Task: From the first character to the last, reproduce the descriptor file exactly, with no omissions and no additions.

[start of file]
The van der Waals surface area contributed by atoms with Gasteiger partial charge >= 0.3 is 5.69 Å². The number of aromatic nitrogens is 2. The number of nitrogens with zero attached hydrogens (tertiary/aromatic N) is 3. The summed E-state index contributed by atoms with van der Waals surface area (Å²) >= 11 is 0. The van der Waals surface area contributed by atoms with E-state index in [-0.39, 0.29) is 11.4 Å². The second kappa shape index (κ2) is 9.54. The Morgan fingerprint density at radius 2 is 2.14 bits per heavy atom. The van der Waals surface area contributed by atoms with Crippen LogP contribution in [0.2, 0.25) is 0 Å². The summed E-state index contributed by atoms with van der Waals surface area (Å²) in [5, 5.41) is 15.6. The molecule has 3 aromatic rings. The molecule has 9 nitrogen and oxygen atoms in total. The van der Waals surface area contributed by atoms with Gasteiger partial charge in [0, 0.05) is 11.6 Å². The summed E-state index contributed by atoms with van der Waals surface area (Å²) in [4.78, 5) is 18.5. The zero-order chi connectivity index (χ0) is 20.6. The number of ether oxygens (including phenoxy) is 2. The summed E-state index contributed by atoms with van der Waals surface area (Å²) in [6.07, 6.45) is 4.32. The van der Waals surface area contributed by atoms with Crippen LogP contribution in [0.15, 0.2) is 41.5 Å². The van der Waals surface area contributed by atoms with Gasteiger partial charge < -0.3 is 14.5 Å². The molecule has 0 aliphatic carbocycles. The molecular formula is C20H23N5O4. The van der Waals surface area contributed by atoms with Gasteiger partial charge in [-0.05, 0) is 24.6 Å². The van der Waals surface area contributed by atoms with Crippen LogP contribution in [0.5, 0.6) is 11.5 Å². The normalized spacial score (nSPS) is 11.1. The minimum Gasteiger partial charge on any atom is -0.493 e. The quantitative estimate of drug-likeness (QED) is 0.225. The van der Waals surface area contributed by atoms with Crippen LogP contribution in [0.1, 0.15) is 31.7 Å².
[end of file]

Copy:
The van der Waals surface area contributed by atoms with Gasteiger partial charge >= 0.3 is 5.69 Å². The number of aromatic nitrogens is 2. The number of nitrogens with zero attached hydrogens (tertiary/aromatic N) is 3. The summed E-state index contributed by atoms with van der Waals surface area (Å²) >= 11 is 0. The van der Waals surface area contributed by atoms with E-state index in [-0.39, 0.29) is 11.4 Å². The second kappa shape index (κ2) is 9.54. The Morgan fingerprint density at radius 2 is 2.14 bits per heavy atom. The van der Waals surface area contributed by atoms with Crippen LogP contribution in [0.2, 0.25) is 0 Å². The summed E-state index contributed by atoms with van der Waals surface area (Å²) in [5, 5.41) is 15.6. The molecule has 3 aromatic rings. The molecule has 9 nitrogen and oxygen atoms in total. The van der Waals surface area contributed by atoms with Gasteiger partial charge in [0, 0.05) is 11.6 Å². The summed E-state index contributed by atoms with van der Waals surface area (Å²) in [4.78, 5) is 18.5. The zero-order chi connectivity index (χ0) is 20.6. The number of ether oxygens (including phenoxy) is 2. The summed E-state index contributed by atoms with van der Waals surface area (Å²) in [6.07, 6.45) is 4.32. The van der Waals surface area contributed by atoms with Crippen LogP contribution in [0.15, 0.2) is 41.5 Å². The van der Waals surface area contributed by atoms with Gasteiger partial charge < -0.3 is 14.5 Å². The molecule has 0 aliphatic carbocycles. The molecular formula is C20H23N5O4. The van der Waals surface area contributed by atoms with Gasteiger partial charge in [-0.05, 0) is 24.6 Å². The van der Waals surface area contributed by atoms with Crippen LogP contribution in [0.5, 0.6) is 11.5 Å². The normalized spacial score (nSPS) is 11.1. The minimum Gasteiger partial charge on any atom is -0.493 e. The quantitative estimate of drug-likeness (QED) is 0.225. The van der Waals surface area contributed by atoms with Crippen LogP contribution in [0.1, 0.15) is 31.7 Å².